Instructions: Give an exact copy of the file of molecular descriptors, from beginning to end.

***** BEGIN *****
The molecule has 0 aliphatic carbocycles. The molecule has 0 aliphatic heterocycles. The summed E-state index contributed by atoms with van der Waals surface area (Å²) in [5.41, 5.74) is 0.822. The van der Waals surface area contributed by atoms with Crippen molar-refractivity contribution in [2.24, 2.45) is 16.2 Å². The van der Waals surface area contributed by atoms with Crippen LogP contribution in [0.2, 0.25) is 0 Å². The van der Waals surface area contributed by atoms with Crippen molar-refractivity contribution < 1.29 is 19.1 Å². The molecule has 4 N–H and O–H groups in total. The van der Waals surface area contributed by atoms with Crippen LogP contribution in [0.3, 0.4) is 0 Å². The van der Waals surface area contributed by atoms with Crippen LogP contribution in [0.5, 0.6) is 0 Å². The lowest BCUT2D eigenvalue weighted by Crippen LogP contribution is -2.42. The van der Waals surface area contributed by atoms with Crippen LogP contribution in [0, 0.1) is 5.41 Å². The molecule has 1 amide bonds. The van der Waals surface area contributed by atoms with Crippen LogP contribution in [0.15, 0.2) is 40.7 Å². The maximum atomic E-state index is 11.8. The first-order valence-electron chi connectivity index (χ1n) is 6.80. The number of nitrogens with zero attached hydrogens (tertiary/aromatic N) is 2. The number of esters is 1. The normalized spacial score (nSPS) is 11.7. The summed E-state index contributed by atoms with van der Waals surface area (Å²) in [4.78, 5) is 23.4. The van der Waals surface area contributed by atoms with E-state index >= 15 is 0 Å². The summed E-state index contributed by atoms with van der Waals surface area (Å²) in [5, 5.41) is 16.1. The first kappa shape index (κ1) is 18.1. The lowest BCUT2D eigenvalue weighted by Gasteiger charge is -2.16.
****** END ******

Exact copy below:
The molecule has 0 aliphatic carbocycles. The molecule has 0 aliphatic heterocycles. The summed E-state index contributed by atoms with van der Waals surface area (Å²) in [5.41, 5.74) is 0.822. The van der Waals surface area contributed by atoms with Crippen molar-refractivity contribution in [2.24, 2.45) is 16.2 Å². The van der Waals surface area contributed by atoms with Crippen LogP contribution in [0.2, 0.25) is 0 Å². The van der Waals surface area contributed by atoms with Crippen molar-refractivity contribution < 1.29 is 19.1 Å². The molecule has 4 N–H and O–H groups in total. The van der Waals surface area contributed by atoms with Crippen LogP contribution in [0.3, 0.4) is 0 Å². The van der Waals surface area contributed by atoms with Crippen LogP contribution in [0.5, 0.6) is 0 Å². The lowest BCUT2D eigenvalue weighted by Crippen LogP contribution is -2.42. The van der Waals surface area contributed by atoms with Crippen LogP contribution in [0, 0.1) is 5.41 Å². The molecule has 1 amide bonds. The van der Waals surface area contributed by atoms with Crippen LogP contribution in [0.15, 0.2) is 40.7 Å². The maximum atomic E-state index is 11.8. The first-order valence-electron chi connectivity index (χ1n) is 6.80. The number of nitrogens with zero attached hydrogens (tertiary/aromatic N) is 2. The number of esters is 1. The normalized spacial score (nSPS) is 11.7. The summed E-state index contributed by atoms with van der Waals surface area (Å²) in [4.78, 5) is 23.4. The van der Waals surface area contributed by atoms with E-state index >= 15 is 0 Å². The summed E-state index contributed by atoms with van der Waals surface area (Å²) in [5, 5.41) is 16.1. The first kappa shape index (κ1) is 18.1. The lowest BCUT2D eigenvalue weighted by Gasteiger charge is -2.16.